Tag Archives: Self-Improvement

Self-Esteem Sucks: The Challenge of Self-Acceptance

My grand plan upon realizing I have self-esteem issues while reading The Six Pillars of Self-Esteem by Nathaniel Branden was to read the book, understand the book, and to internalize what it was saying. To take the book and make what it was staying part of my being. The more detailed plan was to go through each one of his pillars one-by-one and discover which ones I needed to work on. The book argues that self-esteem is constructed upon six “pillars” — fundamental areas that need to be developed for self-esteem to thrive — and that lacking strength in any pillar can weaken the entire foundation of self-esteem. It shouldn’t be too hard to go through each one logically and discover which ones were problematic for me.

I’m about half-way through the pillars and so far I’ve identified one area that I’m sorely lacking in: self-acceptance. The first pillar is living consciously and I’m pretty proud of myself in that area. Summing that one up in a terrible way: be aware of the moment you’re in. Be receptive of information. Be open and accepting of the world. Shit like that. The third pillar is of self-responsibility: you are responsible for yourself. There are certain people that love to blame others for their problems, and while other people can cause problems for you, it doesn’t mean that they aren’t your responsibility to fix. I’ve heard somewhere (with regards to mental health but it applies to everything) something like this, “It might not be your fault, but it’s your responsibility.” Consider this shitty scenario. You get a divorce and your ex has taken everything from you. It’s a shitty situation right? While you might be perfectly innocent in the matter, you still need to act in favor of yourself and your happiness. In short, you are responsible for you.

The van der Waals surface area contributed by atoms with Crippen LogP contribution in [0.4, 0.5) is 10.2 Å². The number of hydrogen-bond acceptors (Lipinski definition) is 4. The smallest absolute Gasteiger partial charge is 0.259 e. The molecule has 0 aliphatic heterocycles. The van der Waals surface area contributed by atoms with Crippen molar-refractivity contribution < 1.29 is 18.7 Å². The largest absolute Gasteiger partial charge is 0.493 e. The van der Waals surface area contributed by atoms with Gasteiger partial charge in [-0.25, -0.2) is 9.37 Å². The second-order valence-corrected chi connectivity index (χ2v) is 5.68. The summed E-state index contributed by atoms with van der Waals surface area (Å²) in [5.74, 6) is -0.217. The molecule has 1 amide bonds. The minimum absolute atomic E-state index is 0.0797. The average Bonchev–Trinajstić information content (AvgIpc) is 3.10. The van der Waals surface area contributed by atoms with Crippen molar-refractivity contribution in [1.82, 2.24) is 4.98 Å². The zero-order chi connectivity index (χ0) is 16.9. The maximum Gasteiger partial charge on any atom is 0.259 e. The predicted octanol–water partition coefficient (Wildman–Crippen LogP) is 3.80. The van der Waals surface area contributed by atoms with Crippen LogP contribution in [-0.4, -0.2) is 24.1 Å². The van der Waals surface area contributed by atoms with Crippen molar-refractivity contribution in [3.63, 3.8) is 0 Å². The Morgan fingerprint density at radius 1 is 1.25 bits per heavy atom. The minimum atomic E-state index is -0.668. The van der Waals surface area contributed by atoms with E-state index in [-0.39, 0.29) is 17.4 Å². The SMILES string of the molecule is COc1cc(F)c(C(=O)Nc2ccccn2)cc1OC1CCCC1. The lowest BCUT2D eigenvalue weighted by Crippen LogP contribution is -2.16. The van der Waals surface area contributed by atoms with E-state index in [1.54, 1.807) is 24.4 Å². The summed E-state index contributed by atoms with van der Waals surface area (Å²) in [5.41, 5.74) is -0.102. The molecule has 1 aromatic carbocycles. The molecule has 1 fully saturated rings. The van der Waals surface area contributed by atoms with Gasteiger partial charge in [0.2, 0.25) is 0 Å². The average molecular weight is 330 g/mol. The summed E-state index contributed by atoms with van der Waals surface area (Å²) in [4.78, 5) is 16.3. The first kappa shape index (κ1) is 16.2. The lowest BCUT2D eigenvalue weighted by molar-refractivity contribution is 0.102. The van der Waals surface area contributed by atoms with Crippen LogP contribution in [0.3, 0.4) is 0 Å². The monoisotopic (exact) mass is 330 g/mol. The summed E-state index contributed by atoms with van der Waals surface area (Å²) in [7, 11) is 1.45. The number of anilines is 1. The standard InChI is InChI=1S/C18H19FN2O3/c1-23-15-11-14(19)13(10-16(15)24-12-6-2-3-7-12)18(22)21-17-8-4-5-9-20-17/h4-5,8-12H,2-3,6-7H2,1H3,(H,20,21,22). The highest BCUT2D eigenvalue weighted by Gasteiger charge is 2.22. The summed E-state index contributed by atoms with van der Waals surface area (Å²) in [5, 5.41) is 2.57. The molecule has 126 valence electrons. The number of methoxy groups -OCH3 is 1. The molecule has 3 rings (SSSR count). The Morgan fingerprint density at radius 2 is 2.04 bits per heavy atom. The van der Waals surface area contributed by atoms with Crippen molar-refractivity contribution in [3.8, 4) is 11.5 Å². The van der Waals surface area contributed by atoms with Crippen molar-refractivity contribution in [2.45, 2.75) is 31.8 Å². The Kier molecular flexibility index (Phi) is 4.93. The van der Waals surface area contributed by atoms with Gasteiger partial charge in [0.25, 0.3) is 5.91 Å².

You might’ve noticed I skipped the second pillar and that’s because it is the topic of this post. The second pillar is self-acceptance. Upon initially reading the chapter I thought it would be another pillar to mostly ignore: I already accepted myself about as well as I knew how to. Seriously. This was mostly because the first half of the chapter talked mostly about accepting your flaws, which I’m assuming most people are terrible at because of how much the author had written about it. This covered things such as admitting when you’re wrong and admitting that you’re not perfect. Owning your flaws and mistakes. And guess what? I’m amazing at that! I’m constantly thinking I’m wrong (but also feeling that I’m probably right but not wanting to come across as cocky or something), I’m always open to critique, and so on. In short I am very open and accepting of my flaws.

But then the book totally beat the shit out of me over something that’s very similar to admitting your flaws: to be self-accepting is to also accept the good things about yourself. If you’re going to own all of the bad shit about yourself, you also need to accept the good things about yourself as well. This makes perfect sense if the goal is to have perfectly honest self-acceptance. And holy fuck if that didn’t hit me like a ton of bricks.